‘I wanted to help save them’: Maryland girl pens bird guide for a cause

At 11 years old, Xaviana Leis, from Edgewater, Maryland, is not only a published author, but she’s also a philanthropist.

Leis, who goes by Xavi, has written and illustrated a guide to the birds of Maryland, and the money raised from the sales of her book goes to a nonprofit organization that rehabilitates raptors that have been injured.

Xavi and her mom, Megan Dombi-Leis, said that Xavi was inspired to get involved with birds after a speaker visited her Girl Scout troop and talked about how birds need help from humans.

Xavi Leis with the first shipment of her book, the “Maryland Bird Guide.” (Courtesy Megan Dombi-Leis)

“I heard that pesticides and fishing line are harming the birds. And I wanted to help save them and stop them from getting harmed by what we are doing,” Leis said.

Since then, she and her mom have volunteered to help transport injured birds to licensed rehabilitators, such as the Owl Moon Raptor Center in Boyds, Maryland.

Suzanne Shoemaker, the licensed rehabilitator who runs Owl Moon, said that she works with all kinds of birds of prey, including hawks, eagles, falcons, owls and even vultures.

“They are important in the ecosystem, and they’re just important because they’re living creatures that we are trying to share our world with,” Shoemaker said.

The center is also about educating young people and getting them involved as much as they can in the work.

Shoemaker said that it’s “super nice” that Xavi is donating the money from the book’s sale, but it is also just as exciting to see her enthusiasm.

As of last Friday, Shoemaker said she has learned that the book sales have generated some $5,000 for Owl Moon, and that’s welcomed given what Shoemaker’s seeing this year.

Late winter is usually a slow time for rehabilitators, but this year, “There has not been any slow time at all for us this year. It’s been nonstop” Shoemaker said.

On learning how much money her book sales generated, Leis, who has also sold some of her watercolor illustrations, said, “I’m really happy that we raised that much money. I did not think that I was going to raise even close to that amount.”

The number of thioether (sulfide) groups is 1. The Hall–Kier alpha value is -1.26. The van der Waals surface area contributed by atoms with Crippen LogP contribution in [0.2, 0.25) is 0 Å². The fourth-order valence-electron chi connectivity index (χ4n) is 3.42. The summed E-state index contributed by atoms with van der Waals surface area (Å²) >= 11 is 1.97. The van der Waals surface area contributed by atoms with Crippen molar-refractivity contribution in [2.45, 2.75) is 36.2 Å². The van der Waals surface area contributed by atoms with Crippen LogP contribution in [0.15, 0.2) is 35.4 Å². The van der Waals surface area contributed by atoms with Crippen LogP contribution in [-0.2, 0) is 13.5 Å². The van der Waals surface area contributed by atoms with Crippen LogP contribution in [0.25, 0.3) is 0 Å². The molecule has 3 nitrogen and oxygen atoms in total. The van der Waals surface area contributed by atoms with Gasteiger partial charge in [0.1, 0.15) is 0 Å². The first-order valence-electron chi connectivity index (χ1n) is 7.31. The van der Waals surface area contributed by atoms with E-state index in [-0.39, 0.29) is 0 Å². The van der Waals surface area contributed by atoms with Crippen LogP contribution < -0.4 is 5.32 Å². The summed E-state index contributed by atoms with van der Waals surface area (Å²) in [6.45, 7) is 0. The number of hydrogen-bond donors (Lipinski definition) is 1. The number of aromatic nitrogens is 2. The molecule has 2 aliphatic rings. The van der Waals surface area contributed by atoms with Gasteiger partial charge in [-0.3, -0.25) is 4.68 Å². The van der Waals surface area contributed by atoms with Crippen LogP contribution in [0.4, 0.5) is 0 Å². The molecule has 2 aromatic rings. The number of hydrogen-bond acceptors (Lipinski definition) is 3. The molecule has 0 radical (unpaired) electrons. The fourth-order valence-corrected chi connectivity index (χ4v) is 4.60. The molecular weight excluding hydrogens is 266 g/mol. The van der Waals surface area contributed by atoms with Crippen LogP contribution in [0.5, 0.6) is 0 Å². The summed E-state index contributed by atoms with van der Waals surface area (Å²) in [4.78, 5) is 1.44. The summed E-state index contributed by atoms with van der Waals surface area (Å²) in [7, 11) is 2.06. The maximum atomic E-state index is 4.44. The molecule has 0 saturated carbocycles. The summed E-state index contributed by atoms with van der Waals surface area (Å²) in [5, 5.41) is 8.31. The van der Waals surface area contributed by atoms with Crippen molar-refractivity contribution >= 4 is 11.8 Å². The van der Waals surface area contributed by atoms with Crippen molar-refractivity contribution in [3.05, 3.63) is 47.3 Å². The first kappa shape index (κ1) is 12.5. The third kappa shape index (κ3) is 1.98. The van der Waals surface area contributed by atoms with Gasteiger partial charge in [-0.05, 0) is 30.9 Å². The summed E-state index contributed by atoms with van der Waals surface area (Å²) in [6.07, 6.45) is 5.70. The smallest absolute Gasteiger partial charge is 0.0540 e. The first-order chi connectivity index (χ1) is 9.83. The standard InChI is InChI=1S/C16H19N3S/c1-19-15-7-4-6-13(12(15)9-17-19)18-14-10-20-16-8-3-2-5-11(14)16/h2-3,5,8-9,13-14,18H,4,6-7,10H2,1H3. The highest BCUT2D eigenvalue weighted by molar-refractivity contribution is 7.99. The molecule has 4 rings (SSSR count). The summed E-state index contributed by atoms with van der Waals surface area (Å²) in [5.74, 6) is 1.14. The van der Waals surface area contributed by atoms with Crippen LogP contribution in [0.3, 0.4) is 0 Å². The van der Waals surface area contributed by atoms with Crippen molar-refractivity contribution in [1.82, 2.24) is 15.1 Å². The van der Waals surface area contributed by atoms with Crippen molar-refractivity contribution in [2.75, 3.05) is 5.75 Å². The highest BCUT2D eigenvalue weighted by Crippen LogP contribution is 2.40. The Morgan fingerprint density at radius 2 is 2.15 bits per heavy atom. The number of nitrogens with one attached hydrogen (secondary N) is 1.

“One of the first times we transferred an eagle, I said to my mom that I was screaming on the inside” with excitement, but, “We have to be completely quiet in the car,” Xavi said.

Xavi said that human voices can stress the birds, and “if they move because they’re scared, they could injure themselves more.”

Her favorite bird is the bald eagle. Not only are they beautiful, majestic birds, but Xavi said their story touched her. In the 1960s, they were on the brink of extinction, and now “they’re coming back and thriving,” she said.

Xavi’s mom recalled telling her daughter how when she was a child, the only time she saw a bald eagle was in a zoo.

“Now there’s one on our street,” Dombi-Leis said. “We just look up, and there’s hawks and eagles and birds that weren’t there when I was a kid. It’s pretty fascinating to see them around everywhere.”

You can buy the “Maryland Bird Guide” at Vintage by the Bay, Wild Birds Unlimited, Caprichos Books and Wild Birds Unlimited.

Kate Ryan

As a member of the award-winning WTOP News, Kate is focused on state and local government. Her focus has always been on how decisions made in a council chamber or state house affect your house. She's also covered breaking news, education and more.

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